Australia offers international students generous rights to stay and work here after they graduate, which gives false hope to thousands of graduates who will never gain permanent residency, adds to population pressures, and threatens Australia’s reputation as a destination for tertiary study.
Many international graduates stay in Australia on temporary visas once they graduate, but struggle to pursue their chosen careers.
Only half secure full-time employment, most work in low-skilled jobs, and half earn less than $53,300 a year.
Many international graduates are also stuck in visa limbo: less than one third of Temporary Graduate visa-holders now transition to permanent residency when their visa expires, down from two thirds in 2014.
One-in-three graduates return to further study, mostly in cheaper vocational courses, to prolong their stay in Australia.
Federal government policy is moving in the wrong direction. Grattan Institute modelling shows that the government’s recent decision to allow many graduates to stay and work for even longer is a big driver why the number of Temporary Graduate visa-holders in Australia will almost double to about 370,000 by 2030.
That will leave even more graduates stuck in visa limbo, with even worse prospects of ever securing permanent residency, while adding further pressure to Australia’s already-tight rental markets.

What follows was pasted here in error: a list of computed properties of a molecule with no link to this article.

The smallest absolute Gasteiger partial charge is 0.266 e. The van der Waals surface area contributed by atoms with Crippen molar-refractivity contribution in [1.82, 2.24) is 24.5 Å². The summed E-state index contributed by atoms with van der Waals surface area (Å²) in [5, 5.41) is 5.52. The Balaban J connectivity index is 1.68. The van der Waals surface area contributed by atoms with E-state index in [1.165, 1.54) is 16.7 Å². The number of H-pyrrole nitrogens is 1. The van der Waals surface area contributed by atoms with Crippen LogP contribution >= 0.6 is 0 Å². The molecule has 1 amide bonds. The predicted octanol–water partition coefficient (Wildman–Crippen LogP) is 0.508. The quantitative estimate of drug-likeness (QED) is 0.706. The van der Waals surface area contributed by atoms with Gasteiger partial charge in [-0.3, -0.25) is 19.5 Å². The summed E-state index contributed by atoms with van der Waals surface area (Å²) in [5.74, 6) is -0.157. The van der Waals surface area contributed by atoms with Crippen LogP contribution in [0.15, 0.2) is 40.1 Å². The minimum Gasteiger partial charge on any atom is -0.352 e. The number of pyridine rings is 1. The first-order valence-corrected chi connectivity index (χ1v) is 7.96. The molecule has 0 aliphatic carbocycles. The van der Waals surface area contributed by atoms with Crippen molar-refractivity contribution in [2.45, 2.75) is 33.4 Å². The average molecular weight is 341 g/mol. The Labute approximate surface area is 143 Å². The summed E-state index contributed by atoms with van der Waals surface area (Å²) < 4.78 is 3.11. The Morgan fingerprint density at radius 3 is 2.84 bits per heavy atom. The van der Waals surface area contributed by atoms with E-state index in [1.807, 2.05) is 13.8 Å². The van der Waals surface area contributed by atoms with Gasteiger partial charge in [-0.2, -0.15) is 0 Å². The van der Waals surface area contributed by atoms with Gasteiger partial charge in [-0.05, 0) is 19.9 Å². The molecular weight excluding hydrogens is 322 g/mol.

Encouraging so many international graduates to stay and struggle in Australia is in no one’s interests.
It erodes public trust in our migration program. It hurts the long-term prospects of those graduates who do stay permanently. It’s unfair to those graduates who invest years in Australia with little prospect of securing permanent residency. And it adds to population pressures in areas like housing.
The government should:
- Cut the duration of post-study work visas for international graduates.
- Raise the English language requirement for Temporary Graduate visa-holders.
- Limit Temporary Graduate visas to people younger than 35 (down from 50 now).
- Scrap visa extensions for graduates with degrees in nominated areas of shortage, and for graduates who live and work in the regions.
- Only offer visa extensions to graduates who earn at least $70,000 a year.
- Create a new ‘Exceptionally Talented Graduate’ visa which offers a direct path to permanent residency for the most talented international graduates.
- Offer more help to international graduates who do stay to pursue their careers in Australia.
These reforms would cut the number of graduates we leave in limbo, while ensuring Australia continues to attract the best international students and help the best graduates to stay.
Australia shouldn’t keep offering so many international graduates false hope about being able to stay here permanently, when most clearly can’t.